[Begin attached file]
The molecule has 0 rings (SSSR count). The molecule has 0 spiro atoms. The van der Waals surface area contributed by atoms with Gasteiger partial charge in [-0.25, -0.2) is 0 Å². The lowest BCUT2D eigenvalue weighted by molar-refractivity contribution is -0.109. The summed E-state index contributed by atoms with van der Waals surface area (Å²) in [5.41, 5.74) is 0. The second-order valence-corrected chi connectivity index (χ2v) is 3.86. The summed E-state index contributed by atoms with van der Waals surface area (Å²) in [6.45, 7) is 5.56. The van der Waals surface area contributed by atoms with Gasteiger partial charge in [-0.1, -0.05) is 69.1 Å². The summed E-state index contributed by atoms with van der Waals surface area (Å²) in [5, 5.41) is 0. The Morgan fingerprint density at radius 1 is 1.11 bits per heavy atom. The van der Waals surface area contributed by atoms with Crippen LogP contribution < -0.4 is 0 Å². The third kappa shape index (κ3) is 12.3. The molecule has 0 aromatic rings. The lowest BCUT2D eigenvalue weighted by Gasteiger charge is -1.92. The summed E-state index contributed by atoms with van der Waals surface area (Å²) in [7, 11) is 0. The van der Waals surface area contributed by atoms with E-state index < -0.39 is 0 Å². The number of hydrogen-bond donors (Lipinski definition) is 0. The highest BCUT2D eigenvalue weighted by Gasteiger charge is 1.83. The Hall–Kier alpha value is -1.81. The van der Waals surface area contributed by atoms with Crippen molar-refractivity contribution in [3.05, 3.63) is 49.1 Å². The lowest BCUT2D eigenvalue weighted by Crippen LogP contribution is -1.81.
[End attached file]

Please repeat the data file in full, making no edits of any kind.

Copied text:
The molecule has 0 rings (SSSR count). The molecule has 0 spiro atoms. The van der Waals surface area contributed by atoms with Gasteiger partial charge in [-0.25, -0.2) is 0 Å². The lowest BCUT2D eigenvalue weighted by molar-refractivity contribution is -0.109. The summed E-state index contributed by atoms with van der Waals surface area (Å²) in [5.41, 5.74) is 0. The second-order valence-corrected chi connectivity index (χ2v) is 3.86. The summed E-state index contributed by atoms with van der Waals surface area (Å²) in [6.45, 7) is 5.56. The van der Waals surface area contributed by atoms with Gasteiger partial charge in [-0.1, -0.05) is 69.1 Å². The summed E-state index contributed by atoms with van der Waals surface area (Å²) in [5, 5.41) is 0. The Morgan fingerprint density at radius 1 is 1.11 bits per heavy atom. The van der Waals surface area contributed by atoms with Crippen LogP contribution < -0.4 is 0 Å². The third kappa shape index (κ3) is 12.3. The molecule has 0 aromatic rings. The lowest BCUT2D eigenvalue weighted by Gasteiger charge is -1.92. The summed E-state index contributed by atoms with van der Waals surface area (Å²) in [7, 11) is 0. The van der Waals surface area contributed by atoms with E-state index < -0.39 is 0 Å². The number of hydrogen-bond donors (Lipinski definition) is 0. The highest BCUT2D eigenvalue weighted by Gasteiger charge is 1.83. The Hall–Kier alpha value is -1.81. The van der Waals surface area contributed by atoms with Crippen molar-refractivity contribution in [3.05, 3.63) is 49.1 Å². The lowest BCUT2D eigenvalue weighted by Crippen LogP contribution is -1.81.